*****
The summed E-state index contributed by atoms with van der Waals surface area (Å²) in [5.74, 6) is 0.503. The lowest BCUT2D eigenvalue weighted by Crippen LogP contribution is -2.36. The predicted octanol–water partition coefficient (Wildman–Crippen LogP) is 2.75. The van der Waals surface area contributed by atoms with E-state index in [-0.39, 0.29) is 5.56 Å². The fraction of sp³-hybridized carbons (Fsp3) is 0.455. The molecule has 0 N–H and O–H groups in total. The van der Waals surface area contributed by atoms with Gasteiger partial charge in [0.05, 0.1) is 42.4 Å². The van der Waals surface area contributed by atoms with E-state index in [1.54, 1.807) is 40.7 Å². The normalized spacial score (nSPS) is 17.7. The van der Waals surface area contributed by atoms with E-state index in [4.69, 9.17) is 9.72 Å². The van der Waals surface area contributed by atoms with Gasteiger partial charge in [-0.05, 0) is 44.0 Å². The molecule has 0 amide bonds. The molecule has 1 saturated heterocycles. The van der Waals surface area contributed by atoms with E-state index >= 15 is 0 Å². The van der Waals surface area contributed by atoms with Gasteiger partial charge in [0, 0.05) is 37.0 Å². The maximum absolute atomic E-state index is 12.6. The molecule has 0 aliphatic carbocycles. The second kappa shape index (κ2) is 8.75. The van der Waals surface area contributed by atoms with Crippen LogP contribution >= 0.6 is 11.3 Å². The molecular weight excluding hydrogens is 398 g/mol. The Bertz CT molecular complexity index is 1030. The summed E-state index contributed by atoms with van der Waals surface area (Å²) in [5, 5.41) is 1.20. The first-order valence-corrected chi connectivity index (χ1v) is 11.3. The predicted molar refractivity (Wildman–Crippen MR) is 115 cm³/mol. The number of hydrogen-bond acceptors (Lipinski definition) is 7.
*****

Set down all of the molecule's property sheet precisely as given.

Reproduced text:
The summed E-state index contributed by atoms with van der Waals surface area (Å²) in [5.74, 6) is 0.503. The lowest BCUT2D eigenvalue weighted by Crippen LogP contribution is -2.36. The predicted octanol–water partition coefficient (Wildman–Crippen LogP) is 2.75. The van der Waals surface area contributed by atoms with E-state index in [-0.39, 0.29) is 5.56 Å². The fraction of sp³-hybridized carbons (Fsp3) is 0.455. The molecule has 0 N–H and O–H groups in total. The van der Waals surface area contributed by atoms with Gasteiger partial charge in [0.05, 0.1) is 42.4 Å². The van der Waals surface area contributed by atoms with E-state index in [1.54, 1.807) is 40.7 Å². The normalized spacial score (nSPS) is 17.7. The van der Waals surface area contributed by atoms with E-state index in [4.69, 9.17) is 9.72 Å². The van der Waals surface area contributed by atoms with Gasteiger partial charge in [-0.05, 0) is 44.0 Å². The molecule has 0 amide bonds. The molecule has 1 saturated heterocycles. The van der Waals surface area contributed by atoms with E-state index >= 15 is 0 Å². The van der Waals surface area contributed by atoms with Gasteiger partial charge in [0, 0.05) is 37.0 Å². The maximum absolute atomic E-state index is 12.6. The molecule has 0 aliphatic carbocycles. The second kappa shape index (κ2) is 8.75. The van der Waals surface area contributed by atoms with Crippen LogP contribution >= 0.6 is 11.3 Å². The molecular weight excluding hydrogens is 398 g/mol. The Bertz CT molecular complexity index is 1030. The summed E-state index contributed by atoms with van der Waals surface area (Å²) in [5, 5.41) is 1.20. The first-order valence-corrected chi connectivity index (χ1v) is 11.3. The predicted molar refractivity (Wildman–Crippen MR) is 115 cm³/mol. The number of hydrogen-bond acceptors (Lipinski definition) is 7.